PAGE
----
3 Thoughts for GM While It Halts Chevy Volt Production (Again)

August was an all-time record month for the Chevy Volt. We don’t have the final tally yet, but GM said the company expects the Volt’s August sales, which includes both 2012 and 2013 models, to top 2,500, a 35 percent increase over July sales. Yet, apparently the sales of the Volt are still not strong enough and GM will close the Detroit-Hamtramck assembly plant, where the Volt is made, for four weeks, from September 17 through October 15.

GM, according to Detroit Free Press, disputed reports that the plant shut-down is connected to disappointing sales and explained it needs to upgrade equipment for the forthcoming production of the 2014 Chevrolet Impala. At the same time, William Grotz, a GM spokesman told Bloomberg that “it’s just a matter of matching supply with demand and gearing up for the production of the Chevy Impala.”

This is the second time this year GM has closed this plant temporarily. In March, GM halted the production of the Volt for four weeks and laid off 1,300 workers due to sluggish sales. As we wrote here GM needed not just to match supply to demand, but also to recalibrate its Volt strategy, and while sales have significantly improved since then, the fact that the plant is going to be closed again is an indication that GM still has some work to do. So while the manufacturing line workers will be at home, it might be worthwhile for GM’s executives to consider the following points:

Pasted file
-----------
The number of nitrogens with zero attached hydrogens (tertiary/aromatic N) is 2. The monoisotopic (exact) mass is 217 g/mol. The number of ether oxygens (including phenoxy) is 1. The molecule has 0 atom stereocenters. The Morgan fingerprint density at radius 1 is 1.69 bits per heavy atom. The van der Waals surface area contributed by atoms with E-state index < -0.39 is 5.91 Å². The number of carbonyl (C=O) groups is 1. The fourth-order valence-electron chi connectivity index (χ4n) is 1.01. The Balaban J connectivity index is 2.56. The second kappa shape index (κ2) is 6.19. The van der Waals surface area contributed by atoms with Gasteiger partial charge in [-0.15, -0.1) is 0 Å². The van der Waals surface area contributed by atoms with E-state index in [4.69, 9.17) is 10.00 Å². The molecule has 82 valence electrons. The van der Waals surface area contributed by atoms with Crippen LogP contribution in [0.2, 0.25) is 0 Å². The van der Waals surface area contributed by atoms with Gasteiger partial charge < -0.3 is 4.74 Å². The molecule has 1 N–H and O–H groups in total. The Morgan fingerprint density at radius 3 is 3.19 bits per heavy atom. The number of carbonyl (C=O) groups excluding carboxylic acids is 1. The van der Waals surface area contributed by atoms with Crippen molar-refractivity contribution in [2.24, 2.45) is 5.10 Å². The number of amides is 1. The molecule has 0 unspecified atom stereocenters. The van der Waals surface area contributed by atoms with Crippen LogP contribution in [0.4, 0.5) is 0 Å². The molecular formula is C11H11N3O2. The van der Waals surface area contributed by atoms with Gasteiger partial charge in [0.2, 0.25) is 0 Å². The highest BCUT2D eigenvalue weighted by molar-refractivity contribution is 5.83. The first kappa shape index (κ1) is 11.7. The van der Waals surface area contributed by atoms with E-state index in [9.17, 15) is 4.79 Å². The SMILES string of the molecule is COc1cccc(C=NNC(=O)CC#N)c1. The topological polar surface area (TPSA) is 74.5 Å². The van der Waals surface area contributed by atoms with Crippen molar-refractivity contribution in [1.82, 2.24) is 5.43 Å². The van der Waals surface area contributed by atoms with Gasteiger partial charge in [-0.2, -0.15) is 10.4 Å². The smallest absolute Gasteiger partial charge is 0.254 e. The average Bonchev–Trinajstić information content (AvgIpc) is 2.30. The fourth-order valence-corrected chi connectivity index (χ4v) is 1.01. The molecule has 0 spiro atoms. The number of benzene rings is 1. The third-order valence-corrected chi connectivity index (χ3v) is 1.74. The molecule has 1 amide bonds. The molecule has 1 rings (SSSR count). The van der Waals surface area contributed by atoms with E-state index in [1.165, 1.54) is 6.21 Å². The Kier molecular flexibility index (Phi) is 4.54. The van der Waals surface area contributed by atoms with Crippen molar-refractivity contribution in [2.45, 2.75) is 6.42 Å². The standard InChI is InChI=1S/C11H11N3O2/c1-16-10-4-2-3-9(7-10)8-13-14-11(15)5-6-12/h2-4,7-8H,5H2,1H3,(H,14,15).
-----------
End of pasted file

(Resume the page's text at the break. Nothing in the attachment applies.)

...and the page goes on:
1. It is time to be realistic about sales – as we mentioned last March, it looks like the company had a difficult time acknowledging reality. GM CEO Dan Akerson said last December that, “We want to ramp Volt production to roughly 60,000 in 2012.” Three quarters of those were intended for sale in the U.S. This forecast seemed a bit ambitious at the time, given that the company sold only 7,671 Volts in 2011 (short of its original goal of 10,000 cars). One would assume that after March’s shutdown and layoffs, GM would be more careful with its forecasts and adjust manufacturing to actual sales, but apparently this is not the case. Akerson, according to Bloomberg, said in June that sales would probably total 35,000 to 40,000.